“Hydropower can double its contributions by the year 2030,” Secretary of Energy Ernest Moniz said. “We have to pick up the covers off of this hidden renewable that’s right in front of our eyes and continues to have significant potential.”
The primary goals of Hydropower Vision are to determine market and growth opportunities; how conventional and pumped-storage projects factor into America’s energy mix; hydropower’s environmental and social benefits; and what activities might be needed to realize its potential.
Most important, however, might be putting hydropower’s advantages into economic terms that would highlight its edge in the area most attractive to developers and operators: the bottom line.
“We’re looking to quantify and monetize [the attributes] that can be to allow us to have a comprehensive picture and a comprehensive set of data points that we can share with various stakeholders,” said Jose Zayas, Program Manager of DOE’s Wind and Water Power Program.
Doing so would better position hydroelectricity as an enticing consideration alongside other forms of renewable energy, though as both Zayas and Moniz noted, America’s energy mix of the future will undoubtedly rely on multiple forms of generation with an ever-increasing emphasis on carbon reduction.
“The President has an all-of-the-above energy strategy, and clearly, hydro is part of that,” Moniz said.
Exactly what the study and ensuing “roadmap” ultimately mean for the industry remains to be seen, though a similar DOE project undertaken for the wind sector should give those in the hydro sector hope for the future.
Released after an industry-wide fact gathering initiative much like Hydropower Vision, DOE released its “20% Wind Energy by 2030” report in 2008 that, as implied by its name, not only called for a dramatic increase in land-based and offshore wind power, but also provided a tangible plan and quantifiable, economic basis for achieving that goal.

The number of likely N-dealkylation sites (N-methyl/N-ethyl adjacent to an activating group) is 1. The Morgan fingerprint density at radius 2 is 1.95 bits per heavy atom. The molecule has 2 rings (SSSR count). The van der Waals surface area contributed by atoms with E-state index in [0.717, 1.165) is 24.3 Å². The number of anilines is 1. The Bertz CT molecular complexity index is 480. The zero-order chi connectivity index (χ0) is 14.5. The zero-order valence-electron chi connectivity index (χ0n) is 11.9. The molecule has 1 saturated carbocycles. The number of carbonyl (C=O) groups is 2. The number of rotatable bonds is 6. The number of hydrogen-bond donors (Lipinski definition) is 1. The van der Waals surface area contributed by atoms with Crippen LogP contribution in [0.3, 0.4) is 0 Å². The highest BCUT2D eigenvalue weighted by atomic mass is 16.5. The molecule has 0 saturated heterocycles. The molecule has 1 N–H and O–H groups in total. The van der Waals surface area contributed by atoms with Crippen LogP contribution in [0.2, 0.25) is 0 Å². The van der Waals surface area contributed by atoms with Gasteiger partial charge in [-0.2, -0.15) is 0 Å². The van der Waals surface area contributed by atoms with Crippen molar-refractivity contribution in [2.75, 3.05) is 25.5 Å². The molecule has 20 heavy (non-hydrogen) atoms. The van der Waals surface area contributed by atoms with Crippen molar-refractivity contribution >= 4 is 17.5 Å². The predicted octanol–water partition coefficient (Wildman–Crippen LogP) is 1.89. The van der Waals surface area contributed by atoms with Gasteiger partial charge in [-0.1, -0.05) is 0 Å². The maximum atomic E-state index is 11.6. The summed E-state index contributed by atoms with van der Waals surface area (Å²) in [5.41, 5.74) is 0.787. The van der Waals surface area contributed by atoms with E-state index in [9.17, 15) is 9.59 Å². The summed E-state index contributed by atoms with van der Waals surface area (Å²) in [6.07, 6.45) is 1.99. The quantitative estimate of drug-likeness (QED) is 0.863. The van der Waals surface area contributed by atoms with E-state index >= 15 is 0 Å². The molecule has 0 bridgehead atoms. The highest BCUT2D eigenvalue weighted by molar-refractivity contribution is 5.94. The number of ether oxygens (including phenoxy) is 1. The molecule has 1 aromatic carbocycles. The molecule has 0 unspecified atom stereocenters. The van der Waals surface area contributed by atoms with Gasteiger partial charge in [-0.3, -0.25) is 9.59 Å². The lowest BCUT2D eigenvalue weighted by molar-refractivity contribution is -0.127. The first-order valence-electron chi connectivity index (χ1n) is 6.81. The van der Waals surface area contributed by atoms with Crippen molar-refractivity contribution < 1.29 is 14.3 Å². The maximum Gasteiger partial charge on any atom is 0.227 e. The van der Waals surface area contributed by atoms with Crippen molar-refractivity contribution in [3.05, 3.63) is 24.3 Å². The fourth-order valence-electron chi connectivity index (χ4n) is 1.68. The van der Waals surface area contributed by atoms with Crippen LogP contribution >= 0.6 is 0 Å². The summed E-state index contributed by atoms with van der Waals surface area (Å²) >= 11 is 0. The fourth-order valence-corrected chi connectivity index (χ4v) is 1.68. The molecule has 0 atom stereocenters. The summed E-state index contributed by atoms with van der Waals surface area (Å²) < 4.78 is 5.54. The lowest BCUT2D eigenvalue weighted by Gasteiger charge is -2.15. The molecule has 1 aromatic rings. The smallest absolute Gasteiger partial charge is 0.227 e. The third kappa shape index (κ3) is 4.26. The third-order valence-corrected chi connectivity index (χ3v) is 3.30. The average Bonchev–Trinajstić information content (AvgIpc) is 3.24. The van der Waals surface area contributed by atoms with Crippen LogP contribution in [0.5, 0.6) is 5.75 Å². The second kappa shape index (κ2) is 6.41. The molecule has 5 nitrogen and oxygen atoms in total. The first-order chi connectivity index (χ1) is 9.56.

According to the department, America’s windpower fleet went from basically non-existent in 2000 to generating more than 60,000 MW in 2012 — a figure that, based on my very imprecise eyeballing of a DOE-provided chart, looks to have already exceeded projections by a significant amount.
Already established as America’s leading source of renewable energy, hydroelectricity’s foothold is, obviously, much stronger than wind — or solar, geothermal and biomass, for that matter — but that isn’t to say there isn’t still significant room to grow.
And with legislation at both the state and federal levels making hydropower more of an emphasis now than ever before, there’s no reason to think it won’t.
To summarize then, like Rogers, all I know is what I read in the papers. Or, perhaps, what I write in the papers.
Those who follow the blog might recall I wrote about a renewed sense of optimism within the industry following the NHA’s conference last year, and indeed, it seems to have carried over this year as well.
With legislation now firmly in place and federal initiatives aimed at growing American hydropower even more, it’s an exciting time for the sector.